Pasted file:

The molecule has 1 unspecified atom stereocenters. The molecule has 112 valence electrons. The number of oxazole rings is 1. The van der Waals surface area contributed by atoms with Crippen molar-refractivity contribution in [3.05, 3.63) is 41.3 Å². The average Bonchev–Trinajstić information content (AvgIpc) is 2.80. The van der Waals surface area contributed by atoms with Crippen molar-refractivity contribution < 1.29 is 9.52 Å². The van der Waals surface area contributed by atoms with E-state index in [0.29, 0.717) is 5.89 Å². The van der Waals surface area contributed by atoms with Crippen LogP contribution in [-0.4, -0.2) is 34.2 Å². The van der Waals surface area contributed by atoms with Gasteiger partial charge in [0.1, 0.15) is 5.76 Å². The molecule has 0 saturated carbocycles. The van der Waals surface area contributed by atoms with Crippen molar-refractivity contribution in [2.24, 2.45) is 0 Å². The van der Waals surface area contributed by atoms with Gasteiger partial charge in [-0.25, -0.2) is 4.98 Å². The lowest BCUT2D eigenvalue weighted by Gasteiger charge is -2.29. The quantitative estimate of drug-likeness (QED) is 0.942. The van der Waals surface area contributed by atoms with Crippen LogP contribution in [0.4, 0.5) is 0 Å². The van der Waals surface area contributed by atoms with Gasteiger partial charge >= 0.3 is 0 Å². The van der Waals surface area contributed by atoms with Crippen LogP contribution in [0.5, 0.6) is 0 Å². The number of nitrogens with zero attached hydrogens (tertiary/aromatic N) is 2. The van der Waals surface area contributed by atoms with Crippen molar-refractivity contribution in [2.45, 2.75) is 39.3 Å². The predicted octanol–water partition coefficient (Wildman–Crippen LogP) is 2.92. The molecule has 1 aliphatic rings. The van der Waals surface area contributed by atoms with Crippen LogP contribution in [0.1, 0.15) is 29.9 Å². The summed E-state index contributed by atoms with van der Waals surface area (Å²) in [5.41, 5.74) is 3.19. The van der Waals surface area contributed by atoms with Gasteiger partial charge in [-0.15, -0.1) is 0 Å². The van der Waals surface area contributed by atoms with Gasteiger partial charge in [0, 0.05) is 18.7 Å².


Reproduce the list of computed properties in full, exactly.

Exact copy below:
The molecule has 1 unspecified atom stereocenters. The molecule has 112 valence electrons. The number of oxazole rings is 1. The van der Waals surface area contributed by atoms with Crippen molar-refractivity contribution in [3.05, 3.63) is 41.3 Å². The average Bonchev–Trinajstić information content (AvgIpc) is 2.80. The van der Waals surface area contributed by atoms with Crippen molar-refractivity contribution < 1.29 is 9.52 Å². The van der Waals surface area contributed by atoms with E-state index in [0.29, 0.717) is 5.89 Å². The van der Waals surface area contributed by atoms with Crippen LogP contribution in [-0.4, -0.2) is 34.2 Å². The van der Waals surface area contributed by atoms with Gasteiger partial charge in [0.1, 0.15) is 5.76 Å². The molecule has 0 saturated carbocycles. The van der Waals surface area contributed by atoms with Crippen molar-refractivity contribution in [2.24, 2.45) is 0 Å². The van der Waals surface area contributed by atoms with Gasteiger partial charge in [-0.25, -0.2) is 4.98 Å². The lowest BCUT2D eigenvalue weighted by Gasteiger charge is -2.29. The quantitative estimate of drug-likeness (QED) is 0.942. The van der Waals surface area contributed by atoms with Crippen LogP contribution in [0.4, 0.5) is 0 Å². The van der Waals surface area contributed by atoms with Gasteiger partial charge >= 0.3 is 0 Å². The van der Waals surface area contributed by atoms with Crippen LogP contribution in [0.5, 0.6) is 0 Å². The number of nitrogens with zero attached hydrogens (tertiary/aromatic N) is 2. The van der Waals surface area contributed by atoms with Crippen molar-refractivity contribution in [2.45, 2.75) is 39.3 Å². The predicted octanol–water partition coefficient (Wildman–Crippen LogP) is 2.92. The molecule has 1 aliphatic rings. The van der Waals surface area contributed by atoms with Crippen LogP contribution in [0.1, 0.15) is 29.9 Å². The summed E-state index contributed by atoms with van der Waals surface area (Å²) in [5.41, 5.74) is 3.19. The van der Waals surface area contributed by atoms with Gasteiger partial charge in [-0.15, -0.1) is 0 Å². The van der Waals surface area contributed by atoms with Gasteiger partial charge in [0, 0.05) is 18.7 Å².